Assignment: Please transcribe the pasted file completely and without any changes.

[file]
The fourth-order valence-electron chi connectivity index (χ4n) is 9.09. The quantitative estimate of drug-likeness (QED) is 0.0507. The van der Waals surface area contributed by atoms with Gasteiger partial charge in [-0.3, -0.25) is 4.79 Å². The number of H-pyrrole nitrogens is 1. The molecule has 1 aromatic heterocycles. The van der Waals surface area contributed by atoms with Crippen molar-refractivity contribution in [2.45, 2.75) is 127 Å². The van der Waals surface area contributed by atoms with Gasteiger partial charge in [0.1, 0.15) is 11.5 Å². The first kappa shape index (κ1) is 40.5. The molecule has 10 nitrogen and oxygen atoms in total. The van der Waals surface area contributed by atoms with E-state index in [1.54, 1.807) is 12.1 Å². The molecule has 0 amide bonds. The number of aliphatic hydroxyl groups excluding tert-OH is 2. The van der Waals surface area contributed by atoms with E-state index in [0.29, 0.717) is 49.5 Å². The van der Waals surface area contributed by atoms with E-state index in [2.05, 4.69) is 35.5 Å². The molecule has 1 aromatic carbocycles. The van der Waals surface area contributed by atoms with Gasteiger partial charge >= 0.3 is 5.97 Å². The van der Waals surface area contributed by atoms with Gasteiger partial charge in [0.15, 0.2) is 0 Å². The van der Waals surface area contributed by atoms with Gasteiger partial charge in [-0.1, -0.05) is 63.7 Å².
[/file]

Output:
The fourth-order valence-electron chi connectivity index (χ4n) is 9.09. The quantitative estimate of drug-likeness (QED) is 0.0507. The van der Waals surface area contributed by atoms with Gasteiger partial charge in [-0.3, -0.25) is 4.79 Å². The number of H-pyrrole nitrogens is 1. The molecule has 1 aromatic heterocycles. The van der Waals surface area contributed by atoms with Crippen molar-refractivity contribution in [2.45, 2.75) is 127 Å². The van der Waals surface area contributed by atoms with Gasteiger partial charge in [0.1, 0.15) is 11.5 Å². The first kappa shape index (κ1) is 40.5. The molecule has 10 nitrogen and oxygen atoms in total. The van der Waals surface area contributed by atoms with E-state index in [1.54, 1.807) is 12.1 Å². The molecule has 0 amide bonds. The number of aliphatic hydroxyl groups excluding tert-OH is 2. The van der Waals surface area contributed by atoms with E-state index in [0.29, 0.717) is 49.5 Å². The van der Waals surface area contributed by atoms with E-state index in [2.05, 4.69) is 35.5 Å². The molecule has 1 aromatic carbocycles. The van der Waals surface area contributed by atoms with Gasteiger partial charge >= 0.3 is 5.97 Å². The van der Waals surface area contributed by atoms with Gasteiger partial charge in [0.15, 0.2) is 0 Å². The van der Waals surface area contributed by atoms with Gasteiger partial charge in [-0.1, -0.05) is 63.7 Å².